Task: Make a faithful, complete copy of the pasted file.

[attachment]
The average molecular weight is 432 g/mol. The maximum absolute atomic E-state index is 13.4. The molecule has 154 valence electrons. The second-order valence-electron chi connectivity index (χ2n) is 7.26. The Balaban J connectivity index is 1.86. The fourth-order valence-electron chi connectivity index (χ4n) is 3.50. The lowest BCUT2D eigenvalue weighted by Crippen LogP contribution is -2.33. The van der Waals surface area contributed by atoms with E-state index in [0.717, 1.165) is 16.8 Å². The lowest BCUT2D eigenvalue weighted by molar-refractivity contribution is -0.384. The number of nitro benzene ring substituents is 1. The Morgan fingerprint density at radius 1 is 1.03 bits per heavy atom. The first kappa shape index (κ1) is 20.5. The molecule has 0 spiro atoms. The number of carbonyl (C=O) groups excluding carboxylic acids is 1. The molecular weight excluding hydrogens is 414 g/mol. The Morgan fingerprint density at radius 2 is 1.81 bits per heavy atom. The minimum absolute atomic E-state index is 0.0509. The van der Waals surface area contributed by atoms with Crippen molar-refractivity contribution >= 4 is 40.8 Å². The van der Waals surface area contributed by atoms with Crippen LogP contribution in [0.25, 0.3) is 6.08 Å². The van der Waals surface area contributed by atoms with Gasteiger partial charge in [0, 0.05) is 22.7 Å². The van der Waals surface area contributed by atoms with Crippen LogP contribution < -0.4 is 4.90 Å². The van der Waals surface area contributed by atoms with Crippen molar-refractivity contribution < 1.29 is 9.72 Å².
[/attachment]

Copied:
The average molecular weight is 432 g/mol. The maximum absolute atomic E-state index is 13.4. The molecule has 154 valence electrons. The second-order valence-electron chi connectivity index (χ2n) is 7.26. The Balaban J connectivity index is 1.86. The fourth-order valence-electron chi connectivity index (χ4n) is 3.50. The lowest BCUT2D eigenvalue weighted by Crippen LogP contribution is -2.33. The van der Waals surface area contributed by atoms with E-state index in [0.717, 1.165) is 16.8 Å². The lowest BCUT2D eigenvalue weighted by molar-refractivity contribution is -0.384. The number of nitro benzene ring substituents is 1. The Morgan fingerprint density at radius 1 is 1.03 bits per heavy atom. The first kappa shape index (κ1) is 20.5. The molecule has 0 spiro atoms. The number of carbonyl (C=O) groups excluding carboxylic acids is 1. The molecular weight excluding hydrogens is 414 g/mol. The Morgan fingerprint density at radius 2 is 1.81 bits per heavy atom. The minimum absolute atomic E-state index is 0.0509. The van der Waals surface area contributed by atoms with Crippen molar-refractivity contribution >= 4 is 40.8 Å². The van der Waals surface area contributed by atoms with Crippen LogP contribution in [0.25, 0.3) is 6.08 Å². The van der Waals surface area contributed by atoms with Gasteiger partial charge in [0, 0.05) is 22.7 Å². The van der Waals surface area contributed by atoms with Crippen LogP contribution < -0.4 is 4.90 Å². The van der Waals surface area contributed by atoms with Crippen molar-refractivity contribution < 1.29 is 9.72 Å².